Free agency will officially get underway starting on Wednesday. The Eagles now have space under the salary cap to make some moves to help the team. Instead of focusing on which players they should target, let's talk about the kinds of players. The goal in free agency isn't to sign the most prominent names, but rather to make the right moves.
I remember sitting at my desk at work on a Friday evening back in 2011. I was about to leave and thought I would check to see if there were any breaking free agency reports. Boom. The Eagles had just agreed to terms with cornerback Nnamdi Asomugha. I sat and stared at my monitor. That was a shocker.
While signing Asomugha was incredibly exciting, the results weren't great. He was an awkward fit for the Eagles on and off the field. The 2011 and 2012 seasons were disappointing for both him and the team.
I remember logging on to Twitter a couple of years ago and seeing the Eagles had made a couple of what would be deemed as minor acquisitions. The team added veteran pass rusher Chris Long and cornerback Patrick Robinson. I thought those were smart, safe signings. Exciting? Not at all.
Long played for the Rams and was a productive player from 2008-13. He totaled eight sacks and dealt with some injuries over the next three seasons. The Eagles knew he would be a good scheme fit. They felt he would also excel when used in a rotation. They took a chance on Long and he's been terrific.
Robinson had more of an up and down career, playing for the Saints, Chargers, and Colts. He was a starter and a role player. The Eagles saw him more as a long shot and signed him to a cheap deal. They had seen Robinson play well in the NFL and felt he was worth a gamble.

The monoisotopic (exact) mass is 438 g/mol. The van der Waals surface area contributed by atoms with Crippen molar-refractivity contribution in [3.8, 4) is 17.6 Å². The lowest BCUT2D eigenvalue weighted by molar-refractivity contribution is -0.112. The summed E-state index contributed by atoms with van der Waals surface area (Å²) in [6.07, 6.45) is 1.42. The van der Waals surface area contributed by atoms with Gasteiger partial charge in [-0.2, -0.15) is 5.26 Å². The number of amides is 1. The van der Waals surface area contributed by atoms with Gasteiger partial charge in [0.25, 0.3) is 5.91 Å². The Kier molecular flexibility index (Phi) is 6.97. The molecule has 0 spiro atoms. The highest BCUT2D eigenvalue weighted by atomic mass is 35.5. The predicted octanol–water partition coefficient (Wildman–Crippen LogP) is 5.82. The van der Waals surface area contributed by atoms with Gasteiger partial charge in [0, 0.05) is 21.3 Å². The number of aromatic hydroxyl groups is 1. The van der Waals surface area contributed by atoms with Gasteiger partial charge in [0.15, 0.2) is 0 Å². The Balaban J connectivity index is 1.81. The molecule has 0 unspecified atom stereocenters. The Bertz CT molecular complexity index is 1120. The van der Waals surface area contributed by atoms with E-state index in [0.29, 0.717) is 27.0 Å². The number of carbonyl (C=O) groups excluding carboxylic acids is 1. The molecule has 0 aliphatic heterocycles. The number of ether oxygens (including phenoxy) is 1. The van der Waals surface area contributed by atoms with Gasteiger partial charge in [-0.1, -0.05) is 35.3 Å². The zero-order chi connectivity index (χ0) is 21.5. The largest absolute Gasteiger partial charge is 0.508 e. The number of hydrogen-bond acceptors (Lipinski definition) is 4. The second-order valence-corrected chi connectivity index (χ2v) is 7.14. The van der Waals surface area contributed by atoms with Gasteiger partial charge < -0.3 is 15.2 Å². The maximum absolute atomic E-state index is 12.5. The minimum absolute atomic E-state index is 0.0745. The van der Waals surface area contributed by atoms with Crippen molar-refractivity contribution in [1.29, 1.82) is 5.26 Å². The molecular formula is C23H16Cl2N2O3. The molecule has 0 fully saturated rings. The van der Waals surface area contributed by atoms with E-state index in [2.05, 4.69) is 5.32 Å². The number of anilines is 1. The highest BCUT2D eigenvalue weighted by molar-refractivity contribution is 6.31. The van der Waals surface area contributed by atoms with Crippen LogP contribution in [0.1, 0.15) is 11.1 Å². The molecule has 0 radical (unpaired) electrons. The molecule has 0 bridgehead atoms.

Robinson struggled in the spring and summer, but then found a home when the Eagles put him in the slot. He ended up being one of the best nickel backs in the league. No one will ever forget his pick-six in the NFC Championship Game.
Long and Robinson had one thing in common. Both were former first-round picks. The Eagles knew they had talent. It was a matter of keeping them healthy and finding the right roles for them. Those turned out to be a great pair of free agent signings.
If you think back to 2014, the Eagles needed a veteran safety. Some people wanted the team to go sign a ballhawk like Jairus Byrd. He had piled up 22 interceptions over his first five seasons. Byrd had also 11 forced fumbles in that span. He was a playmaker.
Other people wanted the Eagles to go after T.J. Ward, one of the biggest hitters in the league. Ward would bring a physical presence the team had lacked since losing Brian Dawkins five years earlier.
Instead, the Eagles signed Malcolm Jenkins. He had just six interceptions and six forced fumbles in his career at that point. He wasn't a big playmaker. Jenkins wasn't a huge hitter. More than a few people questioned why the Eagles went after him.
Jenkins had the versatility to play cornerback, nickel back, deep safety, and in the box. The Eagles valued that versatility, seeing that the NFL was becoming more creative offensively and there was a real need for players who could move around and do everything.